Stronach succession drama is an all-too-familiar story
Belinda Stronach isn’t the first Canadian business scion who has had trouble escaping her father’s shadow. When Frank Stronach, the 86year-old founder of auto-parts giant Magna International Inc., filed suit against his daughter this month, alleging that she mismanaged his for- tune, he made a point of letting her know that in his eyes, she would never measure up.
Painting himself as a “corporate visionary,” Mr. Stronach characterized his eldest child as “disrespectful” in court filings.
And worse: The lawsuit accuses her of being “entirely unwilling or incapable” of running the Stronach Group on a “fair, proper, sensible and business-like basis” and of being, at times, an absentee executive. He picked at her professional history, making sure to mention her unsuccessful bid for the federal Conservative Party leadership in 2004, which was shortly after she ended a brief tenure as chief executive of Magna – the company that, had things turned out differently, could have been hers to lead for a generation.
He sued her children, too, who are both in their 20s and are beneficiaries of the family trust.
It is a sensational drama involving one of Canada’s richest and most famous business families − and, unfortunately, all too predictable and sad.
Bitter feuds are a recurring theme in many dynasties of wealth, particularly those built by driven, sometimes brilliant, men who just can’t let go.
Among the most famous cases is that of the Bronfmans, who lost billions of dollars because of it.
Samuel Bronfman was a hardnosed businessman with a temper, and he built Seagram into an alcohol giant that controlled world-famous brands such as Crown Royal and Captain Morgan rum. But when it came time to hand the business to his sons, Edgar and Charles, he could barely walk away. “I watched my father in his last years struggle to maintain an iron-fisted control of the company,” Edgar later wrote in a book, The Third Act.
The pressure nearly debilitated Edgar, leaving mental scars that never healed. “I’ve spent a lifetime doing things my father didn’t do, or [doing things] the other way around,” he wrote.
It resulted in financial catastrophe. When he handed the business over to his own son Edgar Jr., he overcompensated and stayed too hands-off, letting his son morph Seagram’s into a diversified entertainment company that was sold to Vivendi SA, in order to create a global multimedia giant around the time of the telecom and tech bubble.
The resulting debt nearly sunk the business, and at the worst of it, the Bronfman fortune shrank by more than US$5-billion.
“It was a disaster, it is a disaster, it will be a disaster,” Charles Bronfman told The Globe and Mail in 2013. “It was a family tragedy.”
The Irving Oil family scions have endured their own pitched battles, albeit with less financial ruin. In a remarkably candid interview with The Globe last year, Kenneth Irving, the grandson of family patriarch K.C. Irving, detailed the depression that came over him because he tried to live up to his father’s standards. His dad, Arthur, would berate him in meetings, and while at work, Kenneth walked “on eggshells,” always “trying to please someone else.”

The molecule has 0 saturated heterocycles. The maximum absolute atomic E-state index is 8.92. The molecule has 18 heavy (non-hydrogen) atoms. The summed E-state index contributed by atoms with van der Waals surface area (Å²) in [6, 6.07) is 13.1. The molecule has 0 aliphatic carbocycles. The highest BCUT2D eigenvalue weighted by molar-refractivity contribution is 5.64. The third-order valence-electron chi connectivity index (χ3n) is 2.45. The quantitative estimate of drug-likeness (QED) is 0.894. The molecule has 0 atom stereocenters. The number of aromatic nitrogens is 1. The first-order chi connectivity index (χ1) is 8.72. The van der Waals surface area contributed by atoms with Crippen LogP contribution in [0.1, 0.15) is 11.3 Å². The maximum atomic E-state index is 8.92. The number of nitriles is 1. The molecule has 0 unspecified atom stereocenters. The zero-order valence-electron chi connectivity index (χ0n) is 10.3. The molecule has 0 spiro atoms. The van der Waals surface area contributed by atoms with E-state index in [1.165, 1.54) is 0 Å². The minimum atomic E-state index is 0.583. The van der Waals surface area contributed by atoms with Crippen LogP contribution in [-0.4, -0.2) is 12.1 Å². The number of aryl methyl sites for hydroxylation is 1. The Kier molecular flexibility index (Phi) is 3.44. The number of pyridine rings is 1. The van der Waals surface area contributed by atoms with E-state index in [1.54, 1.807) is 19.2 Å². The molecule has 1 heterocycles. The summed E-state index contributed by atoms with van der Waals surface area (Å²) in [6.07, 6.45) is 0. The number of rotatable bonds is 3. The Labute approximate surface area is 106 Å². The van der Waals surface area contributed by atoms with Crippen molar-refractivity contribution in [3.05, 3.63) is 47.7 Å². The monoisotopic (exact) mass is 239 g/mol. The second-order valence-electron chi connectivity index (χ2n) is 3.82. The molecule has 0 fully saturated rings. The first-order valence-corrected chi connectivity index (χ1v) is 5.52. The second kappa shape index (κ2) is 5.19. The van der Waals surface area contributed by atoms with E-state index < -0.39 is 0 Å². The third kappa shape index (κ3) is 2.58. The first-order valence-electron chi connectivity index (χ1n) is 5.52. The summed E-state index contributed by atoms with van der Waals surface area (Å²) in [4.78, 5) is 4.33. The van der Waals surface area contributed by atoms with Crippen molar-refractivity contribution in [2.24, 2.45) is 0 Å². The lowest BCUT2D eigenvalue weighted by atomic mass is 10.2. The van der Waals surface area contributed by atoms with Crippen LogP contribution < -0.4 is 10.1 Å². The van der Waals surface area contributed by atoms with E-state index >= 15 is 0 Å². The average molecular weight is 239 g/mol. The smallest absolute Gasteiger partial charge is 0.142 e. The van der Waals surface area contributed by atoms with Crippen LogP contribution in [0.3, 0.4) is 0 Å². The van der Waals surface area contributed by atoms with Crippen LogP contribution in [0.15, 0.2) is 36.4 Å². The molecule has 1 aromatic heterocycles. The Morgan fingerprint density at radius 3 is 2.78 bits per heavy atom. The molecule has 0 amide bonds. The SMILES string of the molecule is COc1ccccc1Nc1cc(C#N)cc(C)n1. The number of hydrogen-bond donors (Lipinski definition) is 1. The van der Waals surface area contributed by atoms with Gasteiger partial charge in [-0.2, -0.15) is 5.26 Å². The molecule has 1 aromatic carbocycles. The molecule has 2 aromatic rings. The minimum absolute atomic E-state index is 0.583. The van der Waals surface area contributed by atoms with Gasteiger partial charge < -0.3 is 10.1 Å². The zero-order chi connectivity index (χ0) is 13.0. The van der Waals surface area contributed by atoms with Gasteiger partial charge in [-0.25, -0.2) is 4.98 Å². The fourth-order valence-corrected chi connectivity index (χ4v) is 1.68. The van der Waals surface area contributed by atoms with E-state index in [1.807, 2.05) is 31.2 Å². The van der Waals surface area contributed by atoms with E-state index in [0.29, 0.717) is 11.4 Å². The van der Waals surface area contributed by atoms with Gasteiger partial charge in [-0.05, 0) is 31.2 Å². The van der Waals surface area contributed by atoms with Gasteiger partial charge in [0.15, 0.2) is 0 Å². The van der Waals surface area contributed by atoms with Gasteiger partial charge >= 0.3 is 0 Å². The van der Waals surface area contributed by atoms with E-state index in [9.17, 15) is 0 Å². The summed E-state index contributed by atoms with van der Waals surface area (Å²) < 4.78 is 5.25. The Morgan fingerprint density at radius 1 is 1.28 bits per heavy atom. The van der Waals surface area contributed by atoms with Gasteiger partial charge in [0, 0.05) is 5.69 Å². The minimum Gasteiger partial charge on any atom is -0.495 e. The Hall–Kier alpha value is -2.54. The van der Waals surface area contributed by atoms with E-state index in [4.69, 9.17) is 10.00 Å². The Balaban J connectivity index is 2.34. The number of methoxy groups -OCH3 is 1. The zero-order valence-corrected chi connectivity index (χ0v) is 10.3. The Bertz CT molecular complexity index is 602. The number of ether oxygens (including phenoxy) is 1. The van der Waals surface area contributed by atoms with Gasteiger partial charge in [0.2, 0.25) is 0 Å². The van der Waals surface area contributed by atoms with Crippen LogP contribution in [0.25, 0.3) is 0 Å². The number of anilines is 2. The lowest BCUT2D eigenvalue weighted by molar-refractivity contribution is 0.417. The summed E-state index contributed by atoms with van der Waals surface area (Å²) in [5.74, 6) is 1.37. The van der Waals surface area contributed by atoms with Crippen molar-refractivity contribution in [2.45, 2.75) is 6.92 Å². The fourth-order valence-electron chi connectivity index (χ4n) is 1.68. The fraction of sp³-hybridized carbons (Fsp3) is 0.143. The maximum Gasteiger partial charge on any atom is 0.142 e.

Kenneth took to harming himself, hitting his face so hard that he would develop black eyes. His depression became all-consuming and it resulted in suicidal thoughts. To recover, he had to walk away from the family business and move to Toronto, far away from the family’s New Brunswick roots. But his father had an old-school mentality and scoffed at mental-health issues, so Kenneth had to settle matters, including his compensation for leaving the family company, through the courts.
The list goes on. Izzy Asper handed over his media empire, CanWest Global Communications Corp., to his son Leonard. At one annual meeting for CanWest, Leonard famously joked: “I always get the last word in, and it means I will continue to get the last word in, which is ‘Yes, Dad. Yes, Dad. Whatever you say, Dad.’ ” Izzy Asper died in 2003. The family media business endured a number of rocky years and, by 2010, was in ashes.
Because of this history, some families have undertaken huge efforts to smooth out the succession process. Examples include the Richardsons in Winnipeg and the Desmarais clan in Montreal.
The Stronachs, though, never quite hashed it out.
There is much more to come in this saga and the story Mr. Stronach tells in his lawsuit is an incomplete one. His daughter, who could not be reached for an interview, has said only that she will respond through the court process.
When she does, she will surely tell a very different story. In all likelihood, it will be one that describes her need to control her father’s activities, so that he could not squander hundreds of millions of dollars more on his passion projects to produce grainfed beef and build golf courses and developments.
So far, we know this much is true: Frank Stronach was far better at building an empire than at handing it off with grace.
Samuel Bronfman was a hard-nosed businessman with a temper, and he built Seagram into an alcohol giant. … But when it came time to hand the business to his sons, Edgar and Charles, he could barely walk away.
Belinda Stronach is seen with her father, Frank Stronach, before announcing her intention to run for the leadership of the Conservative Party of Canada in Aurora, Ont., in January, 2004. Her eventual unsuccessful bid was among the points Mr. Stronach mentioned in his lawsuit against his daughter earlier this month.